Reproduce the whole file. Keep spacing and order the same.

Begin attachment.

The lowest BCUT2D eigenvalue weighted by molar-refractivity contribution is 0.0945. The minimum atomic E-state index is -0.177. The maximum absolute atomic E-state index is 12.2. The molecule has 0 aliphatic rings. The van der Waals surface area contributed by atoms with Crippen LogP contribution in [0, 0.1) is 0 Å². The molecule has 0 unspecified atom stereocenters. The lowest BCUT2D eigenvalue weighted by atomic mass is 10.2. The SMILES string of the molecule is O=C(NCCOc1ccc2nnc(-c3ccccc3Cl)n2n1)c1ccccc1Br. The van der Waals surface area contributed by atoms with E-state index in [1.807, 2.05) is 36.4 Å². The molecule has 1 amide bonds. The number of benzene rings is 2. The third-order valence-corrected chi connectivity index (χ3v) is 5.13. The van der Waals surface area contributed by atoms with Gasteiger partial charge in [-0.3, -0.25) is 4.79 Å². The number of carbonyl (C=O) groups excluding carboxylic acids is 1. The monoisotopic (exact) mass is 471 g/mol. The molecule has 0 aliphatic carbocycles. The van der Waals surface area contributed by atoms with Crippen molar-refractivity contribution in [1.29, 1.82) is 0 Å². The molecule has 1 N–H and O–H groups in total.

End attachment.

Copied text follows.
The lowest BCUT2D eigenvalue weighted by molar-refractivity contribution is 0.0945. The minimum atomic E-state index is -0.177. The maximum absolute atomic E-state index is 12.2. The molecule has 0 aliphatic rings. The van der Waals surface area contributed by atoms with Crippen LogP contribution in [0, 0.1) is 0 Å². The molecule has 0 unspecified atom stereocenters. The lowest BCUT2D eigenvalue weighted by atomic mass is 10.2. The SMILES string of the molecule is O=C(NCCOc1ccc2nnc(-c3ccccc3Cl)n2n1)c1ccccc1Br. The van der Waals surface area contributed by atoms with E-state index in [1.807, 2.05) is 36.4 Å². The molecule has 1 amide bonds. The number of benzene rings is 2. The third-order valence-corrected chi connectivity index (χ3v) is 5.13. The van der Waals surface area contributed by atoms with Gasteiger partial charge in [-0.3, -0.25) is 4.79 Å². The number of carbonyl (C=O) groups excluding carboxylic acids is 1. The monoisotopic (exact) mass is 471 g/mol. The molecule has 0 aliphatic carbocycles. The van der Waals surface area contributed by atoms with Crippen molar-refractivity contribution in [1.29, 1.82) is 0 Å². The molecule has 1 N–H and O–H groups in total.